Matthew, what inspires you to take photographs?
Working to earn ‘money’ through chores to repay my parents for the dropped camera at Disneyland initially exposed me to the world of photography, but what attracted me was all of the amazing and high-tech camera gear that I saw while shopping for another camera for my sister!
Over the years, as I grew up, my photography inspiration changed from gear to the surrounding world. I frequently become inspired to take photos by thinking about the processes in the world around me, for example, one idea that recently inspired me was the idea of being present and watching people knowingly. I notice the little things with light and shade and love observing and capturing the shadows cast by houses and the morning sun that shines through windows. I’ve also been inspired by the eerie qualities of the evening light, photographing many houses for my school portfolio project.
Do you have a favourite genre?
I enjoy all genres of photography, but my favourites are portraits and photojournalism. I love working with people and photojournalism because of the candid and raw nature of the work. Commercial event photography, in some way, combines my two favourite genres, capturing the raw moments of the scene but also having to think about the composition of people.
What are you shooting with?
I currently shoot with a Canon EOS R5 and Canon EF lenses. I find the R5’s eye-tracking feature immensely useful for all kinds of photography as the feature takes my brain off the menial tasks of focusing and lets me focus on the creative aspects of the craft.
How did you get started with commercial photography?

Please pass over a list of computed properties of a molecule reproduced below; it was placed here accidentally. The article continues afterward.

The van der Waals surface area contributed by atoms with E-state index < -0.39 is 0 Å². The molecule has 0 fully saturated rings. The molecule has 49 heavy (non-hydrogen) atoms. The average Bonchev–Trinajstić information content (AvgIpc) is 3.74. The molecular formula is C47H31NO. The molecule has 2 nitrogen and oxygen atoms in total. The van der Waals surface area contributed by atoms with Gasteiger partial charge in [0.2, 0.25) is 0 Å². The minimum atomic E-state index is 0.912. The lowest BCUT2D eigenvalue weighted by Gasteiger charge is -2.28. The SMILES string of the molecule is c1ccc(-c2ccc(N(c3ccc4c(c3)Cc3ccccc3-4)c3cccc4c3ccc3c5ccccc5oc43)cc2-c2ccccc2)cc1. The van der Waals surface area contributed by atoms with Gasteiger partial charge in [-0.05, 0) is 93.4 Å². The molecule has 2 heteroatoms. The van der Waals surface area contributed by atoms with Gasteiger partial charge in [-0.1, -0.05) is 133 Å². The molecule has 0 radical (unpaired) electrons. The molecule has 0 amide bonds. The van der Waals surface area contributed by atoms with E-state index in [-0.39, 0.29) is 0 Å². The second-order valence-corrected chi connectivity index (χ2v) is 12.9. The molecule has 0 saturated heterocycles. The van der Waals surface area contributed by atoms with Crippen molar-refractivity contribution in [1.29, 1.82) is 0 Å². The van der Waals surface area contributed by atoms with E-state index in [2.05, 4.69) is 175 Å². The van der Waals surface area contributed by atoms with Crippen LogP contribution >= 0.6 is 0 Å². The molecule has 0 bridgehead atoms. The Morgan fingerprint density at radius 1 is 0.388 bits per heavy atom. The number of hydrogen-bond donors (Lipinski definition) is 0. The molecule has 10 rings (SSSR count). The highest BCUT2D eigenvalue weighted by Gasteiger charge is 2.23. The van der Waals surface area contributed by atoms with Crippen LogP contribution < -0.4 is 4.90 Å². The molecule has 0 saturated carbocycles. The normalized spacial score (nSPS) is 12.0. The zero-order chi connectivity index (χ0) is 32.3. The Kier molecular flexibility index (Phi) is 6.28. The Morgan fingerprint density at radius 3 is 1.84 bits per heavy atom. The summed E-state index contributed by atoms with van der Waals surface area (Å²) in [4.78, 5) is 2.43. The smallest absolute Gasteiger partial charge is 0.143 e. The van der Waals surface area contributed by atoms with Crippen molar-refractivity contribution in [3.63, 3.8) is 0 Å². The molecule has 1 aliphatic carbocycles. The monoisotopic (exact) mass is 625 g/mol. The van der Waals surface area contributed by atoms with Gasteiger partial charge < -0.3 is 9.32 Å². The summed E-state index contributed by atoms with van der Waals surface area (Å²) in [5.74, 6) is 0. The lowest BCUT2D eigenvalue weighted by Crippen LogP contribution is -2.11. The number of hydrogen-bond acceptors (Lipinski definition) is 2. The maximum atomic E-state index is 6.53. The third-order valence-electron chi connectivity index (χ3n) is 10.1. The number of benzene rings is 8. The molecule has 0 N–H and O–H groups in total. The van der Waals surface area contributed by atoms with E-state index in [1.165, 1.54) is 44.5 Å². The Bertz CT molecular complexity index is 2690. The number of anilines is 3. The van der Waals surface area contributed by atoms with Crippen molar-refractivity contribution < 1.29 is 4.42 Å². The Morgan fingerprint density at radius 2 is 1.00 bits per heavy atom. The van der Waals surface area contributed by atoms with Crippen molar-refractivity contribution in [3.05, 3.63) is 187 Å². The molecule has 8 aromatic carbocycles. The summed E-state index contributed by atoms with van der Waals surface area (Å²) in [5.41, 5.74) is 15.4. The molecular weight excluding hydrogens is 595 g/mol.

A family friend owns a furniture company and offered me a part-time position to take photographs of the new inventory, which also includes editing and posting the photos on their social media. The company tagged my account in the posts, and over the years, people have contacted me, allowing me to build my clientele. Today, I primarily shoot commercial events and product photography for small businesses.
What has been the biggest challenge on your photography journey so far?
Presently, I have found communicating with models my biggest challenge. Being so focused on the photographic work during a photo shoot, I sometimes forget that I am working with real people that I have to keep engaged and lively. I always need to remind myself to be cheerful no matter the photographic outcome and be lively with everyone working with me in the studio to lighten the mood.
What advice can you share with teenage photographers who are just starting out?
If you love photography, take visual arts! This subject is a great way to explore your interest and develop your artistic and photographic eye. Your teacher can help you see the world from the perspective of other artists, which really helps with photography because seeing different perspectives broadens your photographic lens, making your photos more interesting and unique!
Also, take lots of photos but don’t let photography hinder your life! Practice is super important to photography, as with all other skills, and only by taking thousands of photos can you get better at photography. But don’t let this get in the way of your daily life: don’t go out to specifically take photos for the sake of taking photos. Instead, look for the things that are interesting around you and capture interesting moments of your daily life – photography, different to other forms of art, is mostly about capturing the sporadic and candid conditions around us.